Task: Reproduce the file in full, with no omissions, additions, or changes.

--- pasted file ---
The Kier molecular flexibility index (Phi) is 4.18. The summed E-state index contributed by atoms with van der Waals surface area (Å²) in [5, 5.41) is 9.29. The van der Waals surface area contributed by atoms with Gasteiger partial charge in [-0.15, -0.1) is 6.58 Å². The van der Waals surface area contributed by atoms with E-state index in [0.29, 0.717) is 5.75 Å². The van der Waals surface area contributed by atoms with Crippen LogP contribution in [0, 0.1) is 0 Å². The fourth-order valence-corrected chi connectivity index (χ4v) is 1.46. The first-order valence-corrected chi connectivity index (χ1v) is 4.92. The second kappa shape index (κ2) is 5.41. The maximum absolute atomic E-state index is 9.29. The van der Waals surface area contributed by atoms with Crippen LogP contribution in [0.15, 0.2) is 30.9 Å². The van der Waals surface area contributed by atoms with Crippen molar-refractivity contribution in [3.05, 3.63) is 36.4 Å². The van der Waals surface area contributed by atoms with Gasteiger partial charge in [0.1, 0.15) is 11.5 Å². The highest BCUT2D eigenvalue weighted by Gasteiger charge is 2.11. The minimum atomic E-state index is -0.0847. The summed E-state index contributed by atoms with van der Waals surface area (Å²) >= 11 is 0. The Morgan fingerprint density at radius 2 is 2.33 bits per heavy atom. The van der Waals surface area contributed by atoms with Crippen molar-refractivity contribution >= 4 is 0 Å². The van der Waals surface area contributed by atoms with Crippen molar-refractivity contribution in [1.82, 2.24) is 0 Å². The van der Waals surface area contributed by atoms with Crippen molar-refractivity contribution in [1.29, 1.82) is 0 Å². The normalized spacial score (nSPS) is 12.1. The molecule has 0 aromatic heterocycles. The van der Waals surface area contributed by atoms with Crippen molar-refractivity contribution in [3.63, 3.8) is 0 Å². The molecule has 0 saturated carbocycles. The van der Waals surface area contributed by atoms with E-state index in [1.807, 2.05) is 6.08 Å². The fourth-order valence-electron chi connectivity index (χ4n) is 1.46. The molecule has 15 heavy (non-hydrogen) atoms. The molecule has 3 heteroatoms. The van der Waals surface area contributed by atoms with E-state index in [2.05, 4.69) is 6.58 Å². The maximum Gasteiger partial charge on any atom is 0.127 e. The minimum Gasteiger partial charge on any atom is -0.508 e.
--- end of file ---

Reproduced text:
The Kier molecular flexibility index (Phi) is 4.18. The summed E-state index contributed by atoms with van der Waals surface area (Å²) in [5, 5.41) is 9.29. The van der Waals surface area contributed by atoms with Gasteiger partial charge in [-0.15, -0.1) is 6.58 Å². The van der Waals surface area contributed by atoms with E-state index in [0.29, 0.717) is 5.75 Å². The van der Waals surface area contributed by atoms with Crippen LogP contribution in [0, 0.1) is 0 Å². The fourth-order valence-corrected chi connectivity index (χ4v) is 1.46. The first-order valence-corrected chi connectivity index (χ1v) is 4.92. The second kappa shape index (κ2) is 5.41. The maximum absolute atomic E-state index is 9.29. The van der Waals surface area contributed by atoms with Crippen LogP contribution in [0.15, 0.2) is 30.9 Å². The van der Waals surface area contributed by atoms with Crippen molar-refractivity contribution in [3.05, 3.63) is 36.4 Å². The van der Waals surface area contributed by atoms with Gasteiger partial charge in [0.1, 0.15) is 11.5 Å². The highest BCUT2D eigenvalue weighted by Gasteiger charge is 2.11. The minimum atomic E-state index is -0.0847. The summed E-state index contributed by atoms with van der Waals surface area (Å²) >= 11 is 0. The Morgan fingerprint density at radius 2 is 2.33 bits per heavy atom. The van der Waals surface area contributed by atoms with Crippen molar-refractivity contribution >= 4 is 0 Å². The van der Waals surface area contributed by atoms with Crippen molar-refractivity contribution in [1.82, 2.24) is 0 Å². The van der Waals surface area contributed by atoms with Crippen molar-refractivity contribution in [1.29, 1.82) is 0 Å². The normalized spacial score (nSPS) is 12.1. The molecule has 0 aromatic heterocycles. The van der Waals surface area contributed by atoms with Crippen molar-refractivity contribution in [3.63, 3.8) is 0 Å². The molecule has 0 saturated carbocycles. The van der Waals surface area contributed by atoms with E-state index in [1.807, 2.05) is 6.08 Å². The fourth-order valence-electron chi connectivity index (χ4n) is 1.46. The molecule has 15 heavy (non-hydrogen) atoms. The molecule has 3 heteroatoms. The van der Waals surface area contributed by atoms with E-state index in [2.05, 4.69) is 6.58 Å². The maximum Gasteiger partial charge on any atom is 0.127 e. The minimum Gasteiger partial charge on any atom is -0.508 e.